How does A Streetcar Named Desire fit the American dream, and which characters achieve it?

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M.P. Ossa | College Teacher | (Level 1) Distinguished Educator

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A Streetcar Named Desire presents the American dream through irony. It is represented in the character of Stanley Kowalski, a Polish American who could boast a good job for substenance, a home, a stay-home wife, and a certain success in his job which allows him to have these  things.

On the other hand, he is kniving, evil, cruel, chauvinistic, abusive, and overpowering behind closed doors.  He is also reproachable in his treatment of Blanche who, no matter what, did not deserve  being raped by him and much less have her life torn apart by his cruelty.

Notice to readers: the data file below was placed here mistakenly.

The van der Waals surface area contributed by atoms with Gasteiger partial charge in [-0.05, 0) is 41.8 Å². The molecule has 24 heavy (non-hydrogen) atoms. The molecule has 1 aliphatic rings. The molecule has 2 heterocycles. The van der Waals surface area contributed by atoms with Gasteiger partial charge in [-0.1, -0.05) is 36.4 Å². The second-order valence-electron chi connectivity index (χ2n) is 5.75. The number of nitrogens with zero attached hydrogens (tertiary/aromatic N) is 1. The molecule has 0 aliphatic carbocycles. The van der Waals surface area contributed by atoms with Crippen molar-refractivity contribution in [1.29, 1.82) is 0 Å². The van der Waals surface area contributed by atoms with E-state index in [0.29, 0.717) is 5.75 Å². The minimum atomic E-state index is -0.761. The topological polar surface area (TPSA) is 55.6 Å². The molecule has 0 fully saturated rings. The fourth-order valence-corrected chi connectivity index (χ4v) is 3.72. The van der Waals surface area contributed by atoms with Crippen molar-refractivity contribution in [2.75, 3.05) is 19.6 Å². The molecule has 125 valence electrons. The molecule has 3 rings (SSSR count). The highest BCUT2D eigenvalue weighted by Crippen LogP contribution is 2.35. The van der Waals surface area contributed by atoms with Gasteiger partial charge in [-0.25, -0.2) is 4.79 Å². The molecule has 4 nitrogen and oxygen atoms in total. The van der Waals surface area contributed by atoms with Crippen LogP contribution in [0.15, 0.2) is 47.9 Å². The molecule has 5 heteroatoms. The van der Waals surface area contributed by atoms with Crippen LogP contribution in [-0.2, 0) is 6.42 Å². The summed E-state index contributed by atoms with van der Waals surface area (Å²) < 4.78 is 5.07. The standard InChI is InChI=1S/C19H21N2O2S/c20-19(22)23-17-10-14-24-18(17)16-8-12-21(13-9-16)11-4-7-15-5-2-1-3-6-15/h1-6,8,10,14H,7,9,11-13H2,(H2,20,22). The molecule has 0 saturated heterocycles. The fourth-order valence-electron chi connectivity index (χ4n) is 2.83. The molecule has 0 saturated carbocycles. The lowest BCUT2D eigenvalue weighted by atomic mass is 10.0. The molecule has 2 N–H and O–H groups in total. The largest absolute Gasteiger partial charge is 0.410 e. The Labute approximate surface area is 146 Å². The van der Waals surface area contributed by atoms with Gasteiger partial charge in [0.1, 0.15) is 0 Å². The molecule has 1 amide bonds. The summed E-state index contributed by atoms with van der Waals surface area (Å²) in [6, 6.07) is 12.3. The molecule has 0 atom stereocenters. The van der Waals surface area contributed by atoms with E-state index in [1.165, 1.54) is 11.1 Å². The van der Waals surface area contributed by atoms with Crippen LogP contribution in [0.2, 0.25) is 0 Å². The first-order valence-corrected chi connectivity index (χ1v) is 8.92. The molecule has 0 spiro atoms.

Concisely, Williams presents an ideal which is hardly attainable, in the open hands of a man who seems in the outside like the epitome of the American Dream, but in the inside is the epitome of a nightmare.